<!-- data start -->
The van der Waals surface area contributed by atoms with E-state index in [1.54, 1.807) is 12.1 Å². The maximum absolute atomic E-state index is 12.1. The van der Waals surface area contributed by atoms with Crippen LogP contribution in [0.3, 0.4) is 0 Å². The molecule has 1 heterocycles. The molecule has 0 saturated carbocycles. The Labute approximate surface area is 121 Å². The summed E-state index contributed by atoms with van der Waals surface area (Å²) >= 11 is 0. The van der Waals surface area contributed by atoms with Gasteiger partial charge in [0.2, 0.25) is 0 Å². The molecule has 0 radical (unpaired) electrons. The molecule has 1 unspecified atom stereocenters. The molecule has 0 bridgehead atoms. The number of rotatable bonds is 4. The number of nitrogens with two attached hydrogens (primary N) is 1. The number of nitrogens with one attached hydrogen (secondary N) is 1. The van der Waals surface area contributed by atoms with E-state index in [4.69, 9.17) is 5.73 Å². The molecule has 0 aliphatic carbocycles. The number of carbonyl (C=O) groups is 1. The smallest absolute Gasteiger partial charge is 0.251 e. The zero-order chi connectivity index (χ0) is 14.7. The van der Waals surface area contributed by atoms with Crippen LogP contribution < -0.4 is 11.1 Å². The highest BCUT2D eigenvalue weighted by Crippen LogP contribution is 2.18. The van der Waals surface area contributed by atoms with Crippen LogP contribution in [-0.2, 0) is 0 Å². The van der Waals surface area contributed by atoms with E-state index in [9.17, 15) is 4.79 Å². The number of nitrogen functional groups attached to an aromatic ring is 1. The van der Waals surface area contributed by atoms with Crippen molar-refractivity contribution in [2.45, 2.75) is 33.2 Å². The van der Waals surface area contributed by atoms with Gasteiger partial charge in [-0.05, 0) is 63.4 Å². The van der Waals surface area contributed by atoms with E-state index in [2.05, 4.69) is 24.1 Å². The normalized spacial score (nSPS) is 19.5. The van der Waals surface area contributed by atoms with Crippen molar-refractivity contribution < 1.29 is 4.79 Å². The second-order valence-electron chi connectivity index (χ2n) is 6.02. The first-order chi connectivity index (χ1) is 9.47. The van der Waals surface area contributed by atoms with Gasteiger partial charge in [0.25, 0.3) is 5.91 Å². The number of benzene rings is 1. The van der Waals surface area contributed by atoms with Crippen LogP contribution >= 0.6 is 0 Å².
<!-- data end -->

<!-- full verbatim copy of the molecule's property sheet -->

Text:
The van der Waals surface area contributed by atoms with E-state index in [1.54, 1.807) is 12.1 Å². The maximum absolute atomic E-state index is 12.1. The van der Waals surface area contributed by atoms with Crippen LogP contribution in [0.3, 0.4) is 0 Å². The molecule has 1 heterocycles. The molecule has 0 saturated carbocycles. The Labute approximate surface area is 121 Å². The summed E-state index contributed by atoms with van der Waals surface area (Å²) >= 11 is 0. The van der Waals surface area contributed by atoms with Gasteiger partial charge in [0.2, 0.25) is 0 Å². The molecule has 0 radical (unpaired) electrons. The molecule has 1 unspecified atom stereocenters. The molecule has 0 bridgehead atoms. The number of rotatable bonds is 4. The number of nitrogens with two attached hydrogens (primary N) is 1. The number of nitrogens with one attached hydrogen (secondary N) is 1. The van der Waals surface area contributed by atoms with E-state index in [4.69, 9.17) is 5.73 Å². The molecule has 0 aliphatic carbocycles. The number of carbonyl (C=O) groups is 1. The smallest absolute Gasteiger partial charge is 0.251 e. The zero-order chi connectivity index (χ0) is 14.7. The van der Waals surface area contributed by atoms with Crippen LogP contribution < -0.4 is 11.1 Å². The highest BCUT2D eigenvalue weighted by Crippen LogP contribution is 2.18. The van der Waals surface area contributed by atoms with Crippen LogP contribution in [-0.2, 0) is 0 Å². The van der Waals surface area contributed by atoms with E-state index in [9.17, 15) is 4.79 Å². The number of nitrogen functional groups attached to an aromatic ring is 1. The van der Waals surface area contributed by atoms with Crippen molar-refractivity contribution in [2.45, 2.75) is 33.2 Å². The van der Waals surface area contributed by atoms with Gasteiger partial charge in [-0.05, 0) is 63.4 Å². The van der Waals surface area contributed by atoms with E-state index in [2.05, 4.69) is 24.1 Å². The normalized spacial score (nSPS) is 19.5. The van der Waals surface area contributed by atoms with Crippen molar-refractivity contribution < 1.29 is 4.79 Å². The second-order valence-electron chi connectivity index (χ2n) is 6.02. The first-order chi connectivity index (χ1) is 9.47. The van der Waals surface area contributed by atoms with Gasteiger partial charge in [0.25, 0.3) is 5.91 Å². The number of benzene rings is 1. The van der Waals surface area contributed by atoms with Crippen LogP contribution >= 0.6 is 0 Å².